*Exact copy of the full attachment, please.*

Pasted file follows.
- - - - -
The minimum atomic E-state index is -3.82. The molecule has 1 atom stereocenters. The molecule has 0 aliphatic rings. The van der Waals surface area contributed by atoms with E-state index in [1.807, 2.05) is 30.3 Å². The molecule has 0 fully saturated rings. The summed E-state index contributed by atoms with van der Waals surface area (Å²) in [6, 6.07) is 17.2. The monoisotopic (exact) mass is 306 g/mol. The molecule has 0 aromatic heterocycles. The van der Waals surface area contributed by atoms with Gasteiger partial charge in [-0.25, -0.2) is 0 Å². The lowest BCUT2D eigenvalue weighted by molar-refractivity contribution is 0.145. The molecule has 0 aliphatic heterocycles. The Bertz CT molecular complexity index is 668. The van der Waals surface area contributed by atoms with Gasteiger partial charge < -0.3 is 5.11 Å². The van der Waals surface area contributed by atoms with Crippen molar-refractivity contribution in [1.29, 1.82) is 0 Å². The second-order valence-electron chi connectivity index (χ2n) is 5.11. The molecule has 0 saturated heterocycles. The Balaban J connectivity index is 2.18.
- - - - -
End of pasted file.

The minimum atomic E-state index is -3.82. The molecule has 1 atom stereocenters. The molecule has 0 aliphatic rings. The van der Waals surface area contributed by atoms with E-state index in [1.807, 2.05) is 30.3 Å². The molecule has 0 fully saturated rings. The summed E-state index contributed by atoms with van der Waals surface area (Å²) in [6, 6.07) is 17.2. The monoisotopic (exact) mass is 306 g/mol. The molecule has 0 aromatic heterocycles. The van der Waals surface area contributed by atoms with Gasteiger partial charge in [-0.25, -0.2) is 0 Å². The lowest BCUT2D eigenvalue weighted by molar-refractivity contribution is 0.145. The molecule has 0 aliphatic heterocycles. The Bertz CT molecular complexity index is 668. The van der Waals surface area contributed by atoms with Gasteiger partial charge < -0.3 is 5.11 Å². The van der Waals surface area contributed by atoms with Crippen molar-refractivity contribution in [1.29, 1.82) is 0 Å². The second-order valence-electron chi connectivity index (χ2n) is 5.11. The molecule has 0 saturated heterocycles. The Balaban J connectivity index is 2.18.